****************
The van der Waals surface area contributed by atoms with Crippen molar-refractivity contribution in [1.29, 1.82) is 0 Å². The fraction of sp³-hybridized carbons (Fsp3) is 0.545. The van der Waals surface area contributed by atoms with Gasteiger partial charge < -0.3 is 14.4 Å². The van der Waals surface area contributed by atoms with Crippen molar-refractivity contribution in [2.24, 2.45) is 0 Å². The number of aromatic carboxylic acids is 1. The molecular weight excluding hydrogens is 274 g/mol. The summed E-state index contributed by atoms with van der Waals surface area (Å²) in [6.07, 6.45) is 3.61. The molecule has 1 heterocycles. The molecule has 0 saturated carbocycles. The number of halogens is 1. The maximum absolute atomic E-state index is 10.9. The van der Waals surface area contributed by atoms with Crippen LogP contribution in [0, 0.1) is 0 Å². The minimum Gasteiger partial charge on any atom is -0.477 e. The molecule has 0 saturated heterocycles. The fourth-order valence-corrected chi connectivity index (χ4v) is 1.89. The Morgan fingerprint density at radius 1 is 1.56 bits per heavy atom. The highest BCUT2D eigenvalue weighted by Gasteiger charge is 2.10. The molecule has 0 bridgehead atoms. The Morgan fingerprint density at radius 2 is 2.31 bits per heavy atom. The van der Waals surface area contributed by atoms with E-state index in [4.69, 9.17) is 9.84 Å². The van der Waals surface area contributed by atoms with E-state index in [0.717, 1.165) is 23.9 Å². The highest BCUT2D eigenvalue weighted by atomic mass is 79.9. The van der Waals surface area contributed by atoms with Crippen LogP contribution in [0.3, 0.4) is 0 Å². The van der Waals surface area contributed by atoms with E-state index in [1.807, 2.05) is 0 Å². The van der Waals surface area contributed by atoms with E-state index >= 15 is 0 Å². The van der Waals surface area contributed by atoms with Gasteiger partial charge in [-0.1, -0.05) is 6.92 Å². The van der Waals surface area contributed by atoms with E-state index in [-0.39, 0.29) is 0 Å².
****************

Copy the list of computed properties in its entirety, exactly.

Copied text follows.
The van der Waals surface area contributed by atoms with Crippen molar-refractivity contribution in [1.29, 1.82) is 0 Å². The fraction of sp³-hybridized carbons (Fsp3) is 0.545. The van der Waals surface area contributed by atoms with Gasteiger partial charge < -0.3 is 14.4 Å². The van der Waals surface area contributed by atoms with Crippen molar-refractivity contribution in [2.24, 2.45) is 0 Å². The number of aromatic carboxylic acids is 1. The molecular weight excluding hydrogens is 274 g/mol. The summed E-state index contributed by atoms with van der Waals surface area (Å²) in [6.07, 6.45) is 3.61. The molecule has 1 heterocycles. The molecule has 0 saturated carbocycles. The number of halogens is 1. The maximum absolute atomic E-state index is 10.9. The van der Waals surface area contributed by atoms with Crippen LogP contribution in [0, 0.1) is 0 Å². The minimum Gasteiger partial charge on any atom is -0.477 e. The molecule has 0 saturated heterocycles. The fourth-order valence-corrected chi connectivity index (χ4v) is 1.89. The Morgan fingerprint density at radius 1 is 1.56 bits per heavy atom. The highest BCUT2D eigenvalue weighted by Gasteiger charge is 2.10. The molecule has 0 bridgehead atoms. The Morgan fingerprint density at radius 2 is 2.31 bits per heavy atom. The van der Waals surface area contributed by atoms with E-state index in [4.69, 9.17) is 9.84 Å². The van der Waals surface area contributed by atoms with E-state index in [0.717, 1.165) is 23.9 Å². The highest BCUT2D eigenvalue weighted by atomic mass is 79.9. The van der Waals surface area contributed by atoms with Crippen LogP contribution in [0.3, 0.4) is 0 Å². The van der Waals surface area contributed by atoms with E-state index in [1.807, 2.05) is 0 Å². The van der Waals surface area contributed by atoms with E-state index >= 15 is 0 Å². The van der Waals surface area contributed by atoms with Gasteiger partial charge in [-0.1, -0.05) is 6.92 Å². The van der Waals surface area contributed by atoms with E-state index in [-0.39, 0.29) is 0 Å².